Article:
How do you lower your risk of lung cancer?

Cancer arises from the uncontrollable and indefinable growth of cells, and when it starts in the lungs, it is known as lung cancer. There is no doubt that lung cancer is by far the leading cause of cancer death, accounting for nearly 25% of all cancer deaths each year, which is more than colon, prostate and breast cancer combined.

There are two main types of lung cancer:

  • Small cell lung cancer (SCLC), accounting for 13% of all lung cancers.
  • Non-small cell lung cancer (NSCLC), accounting for 84% of all lung cancers

Sometimes lung cancer remains silent and shows no symptoms and may be found accidentally during a chest X-ray, for other reasons, or routine examination. Sometimes the patients may experience severe cough, wheezing, shortness of breath, chest pain, blood in the sputum or swelling in the face and neck.

What are the risk factors for lung cancer?

Lung cancer can affect anyone at any age, but some are at greater risk due to certain factors. The following are the factors that increase your chances of getting it:

  • To smoke: Tobacco is the leading risk factor for lung cancer. About 90% of men and 80% of women develop lung cancer as a result of tobacco smoking. You are more likely to get lung cancer if you start smoking earlier in life, are a long-term smoker, or smoke a lot of cigarettes every day. The risk of lung cancer increases many times if you smoke with alcohol consumption or intake of beta-carotene supplements.
  • Second-hand smoke: People who do not smoke but who remain in constant contact with cigarette smoke have a higher risk of developing lung cancer. A person with secondhand smoke also has the same exposure to carcinogens as smokers, albeit in a smaller amount.
  • Family history of lung cancer
  • Exposure to outdoor pollutants: Long-term exposure to air pollutants and hazardous substances in the workplace, such as arsenic, chromium, beryllium, asbestos, nickel and tar, can increase the risk of lung cancer.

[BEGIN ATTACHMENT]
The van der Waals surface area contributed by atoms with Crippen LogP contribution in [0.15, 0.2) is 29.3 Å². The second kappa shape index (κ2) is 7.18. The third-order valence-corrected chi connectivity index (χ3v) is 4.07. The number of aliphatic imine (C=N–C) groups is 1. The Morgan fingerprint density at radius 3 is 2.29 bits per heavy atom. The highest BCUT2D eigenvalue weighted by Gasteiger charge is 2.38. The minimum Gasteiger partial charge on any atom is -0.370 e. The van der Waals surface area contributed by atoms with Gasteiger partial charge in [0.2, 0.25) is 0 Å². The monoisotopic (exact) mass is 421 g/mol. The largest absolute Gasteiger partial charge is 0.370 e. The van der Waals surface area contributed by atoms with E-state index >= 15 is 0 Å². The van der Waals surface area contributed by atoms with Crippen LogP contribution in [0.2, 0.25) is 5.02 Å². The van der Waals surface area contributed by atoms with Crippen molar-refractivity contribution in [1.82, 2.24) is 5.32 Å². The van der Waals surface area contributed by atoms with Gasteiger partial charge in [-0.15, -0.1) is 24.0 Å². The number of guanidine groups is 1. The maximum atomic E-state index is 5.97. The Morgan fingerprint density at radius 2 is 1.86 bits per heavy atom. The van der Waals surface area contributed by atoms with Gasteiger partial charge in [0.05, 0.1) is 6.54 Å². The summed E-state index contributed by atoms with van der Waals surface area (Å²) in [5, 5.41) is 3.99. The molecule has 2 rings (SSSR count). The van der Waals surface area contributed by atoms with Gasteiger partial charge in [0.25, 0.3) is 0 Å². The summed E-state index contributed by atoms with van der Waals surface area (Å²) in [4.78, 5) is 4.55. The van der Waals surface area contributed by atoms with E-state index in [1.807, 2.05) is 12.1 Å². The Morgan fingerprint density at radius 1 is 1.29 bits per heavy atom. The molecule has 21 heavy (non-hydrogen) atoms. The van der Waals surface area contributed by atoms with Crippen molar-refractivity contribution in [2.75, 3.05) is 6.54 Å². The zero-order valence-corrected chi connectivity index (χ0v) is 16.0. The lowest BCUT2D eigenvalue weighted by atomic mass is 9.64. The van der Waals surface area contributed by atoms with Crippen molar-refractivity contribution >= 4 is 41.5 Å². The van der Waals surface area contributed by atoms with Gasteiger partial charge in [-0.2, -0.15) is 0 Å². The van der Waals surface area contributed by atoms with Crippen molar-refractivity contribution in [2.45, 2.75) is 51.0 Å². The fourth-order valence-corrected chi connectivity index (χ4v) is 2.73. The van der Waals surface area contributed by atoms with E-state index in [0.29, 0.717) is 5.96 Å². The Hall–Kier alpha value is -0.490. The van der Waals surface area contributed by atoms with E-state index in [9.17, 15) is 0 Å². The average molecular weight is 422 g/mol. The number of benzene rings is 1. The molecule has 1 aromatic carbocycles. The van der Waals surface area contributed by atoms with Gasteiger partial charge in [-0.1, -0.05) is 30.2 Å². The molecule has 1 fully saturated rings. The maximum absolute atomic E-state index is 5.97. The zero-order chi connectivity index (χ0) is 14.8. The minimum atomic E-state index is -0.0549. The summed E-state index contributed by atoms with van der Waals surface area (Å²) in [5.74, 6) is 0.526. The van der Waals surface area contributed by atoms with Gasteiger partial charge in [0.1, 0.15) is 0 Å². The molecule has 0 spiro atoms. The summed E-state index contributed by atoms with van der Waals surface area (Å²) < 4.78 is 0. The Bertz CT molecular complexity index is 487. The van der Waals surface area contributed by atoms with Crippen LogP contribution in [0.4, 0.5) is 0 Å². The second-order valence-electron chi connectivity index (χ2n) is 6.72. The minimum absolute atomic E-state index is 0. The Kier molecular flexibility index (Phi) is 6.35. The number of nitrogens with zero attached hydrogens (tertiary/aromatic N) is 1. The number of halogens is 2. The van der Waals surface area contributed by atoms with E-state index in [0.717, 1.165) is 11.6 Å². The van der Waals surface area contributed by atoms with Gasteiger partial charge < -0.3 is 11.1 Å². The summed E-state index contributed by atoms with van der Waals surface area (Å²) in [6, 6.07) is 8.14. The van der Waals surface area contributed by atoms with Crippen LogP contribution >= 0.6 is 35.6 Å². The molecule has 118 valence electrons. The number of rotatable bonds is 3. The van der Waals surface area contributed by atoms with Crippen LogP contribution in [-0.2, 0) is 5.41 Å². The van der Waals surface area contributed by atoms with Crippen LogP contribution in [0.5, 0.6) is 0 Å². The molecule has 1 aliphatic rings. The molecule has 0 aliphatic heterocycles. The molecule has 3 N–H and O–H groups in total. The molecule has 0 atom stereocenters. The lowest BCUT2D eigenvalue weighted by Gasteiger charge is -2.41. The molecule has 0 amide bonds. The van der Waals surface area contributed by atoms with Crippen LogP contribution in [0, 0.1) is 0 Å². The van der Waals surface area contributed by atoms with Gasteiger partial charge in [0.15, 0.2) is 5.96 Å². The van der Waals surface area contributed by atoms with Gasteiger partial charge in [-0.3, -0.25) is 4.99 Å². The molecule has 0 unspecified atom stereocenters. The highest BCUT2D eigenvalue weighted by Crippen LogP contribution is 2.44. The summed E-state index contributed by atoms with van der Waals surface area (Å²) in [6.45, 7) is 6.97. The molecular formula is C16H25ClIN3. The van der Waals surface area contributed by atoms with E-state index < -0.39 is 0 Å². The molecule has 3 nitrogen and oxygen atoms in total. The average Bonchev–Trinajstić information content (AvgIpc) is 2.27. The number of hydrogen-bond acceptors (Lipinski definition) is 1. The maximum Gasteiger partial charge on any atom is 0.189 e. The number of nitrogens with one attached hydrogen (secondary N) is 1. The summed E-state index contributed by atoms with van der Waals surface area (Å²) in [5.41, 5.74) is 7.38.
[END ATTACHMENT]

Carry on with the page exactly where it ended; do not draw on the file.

• Exposure to indoor pollutants: Radon levels, indoor particulate matter (PM) and the use of solid fuels in the home increase the risk of lung cancer.
  • Exposure to radiation: Radiation therapy for breast, throat, and breast cancer and imaging tests (CT scans) increase the risk of lung cancer.
  • infections: Several infections, such as mycobacterium tuberculosis, lower respiratory tract infections, HIV, HPV, and Epstein-Barr virus (EBV), can increase the risk of developing lung cancer.

How can we reduce the risk of lung cancer?

While lung cancer cannot be prevented in all cases, changing the risk factors you can control can reduce your risk of lung cancer, such as:

According to a study, smoking increases the risk of lung cancer by 25%. The best way to lower your risk of lung cancer is not to smoke. Once you stop smoking, the damaged lung tissues gradually begin to heal, no matter how much you smoked or how long you smoked. Even quitting smoking after lung cancer is detected also helps improve survival and overall health and reduces the likelihood of secondary cancers. You can get help from experts if you are having trouble quitting.

  • Avoid inhalation of secondhand smoke:

More than 70 chemicals are present in tobacco smoke that people can inhale through secondhand smoke. CDC statistics indicate that secondhand smoke causes approximately 7,300 lung cancer deaths each year. Therefore, keep your distance if a smoker smokes near you to reduce the risk of lung cancer.

  • Avoid exposure to carcinogens:

Wear protective masks and equipment in the workplace to reduce exposure to hazardous substances, such as radon, arsenic, chromium, beryllium, asbestos, nickel, and tar. Testing your home for radon levels and treating it if necessary can help reduce your exposure to radon.

People with a family history of lung cancer are twice as likely to get lung cancer as people without lung cancer. If you have immediate family members with lung cancer, see your doctor for regular screening. Early detection and prompt treatment can help prevent the spread of cancer and improve quality of life.

  • Limit your exposure to radiation:

Wearing protective lead aprons and collars during radiotherapy sessions for head, neck, throat and abdominal cancers may reduce the risk of lung cancer.

  • Eat a nutrient-dense diet:

A healthy diet with whole grains, fruits and vegetables can reduce your risk of lung cancer. A diet rich in fruits and vegetables contains numerous antioxidants and plant bioactive compounds that fight cancer cells and reduce cancer progression.

Daily exercise can improve lung functions, reduce inflammation and improve our immunity, which can reduce the impact of cancer-causing risk factors. Physical activities can reduce the risk of lung cancer by 20-50%.

It is possible to prevent lung cancer by reducing risk factors and taking more preventive measures. Regular screening after age 55 is crucial for early detection of any diseases and their treatment for a better life.

Dr. KM Parthasarathy, Senior Consultant – Medical Oncology, Dharamshila Narayana Superspeciality Hospital, Delhi

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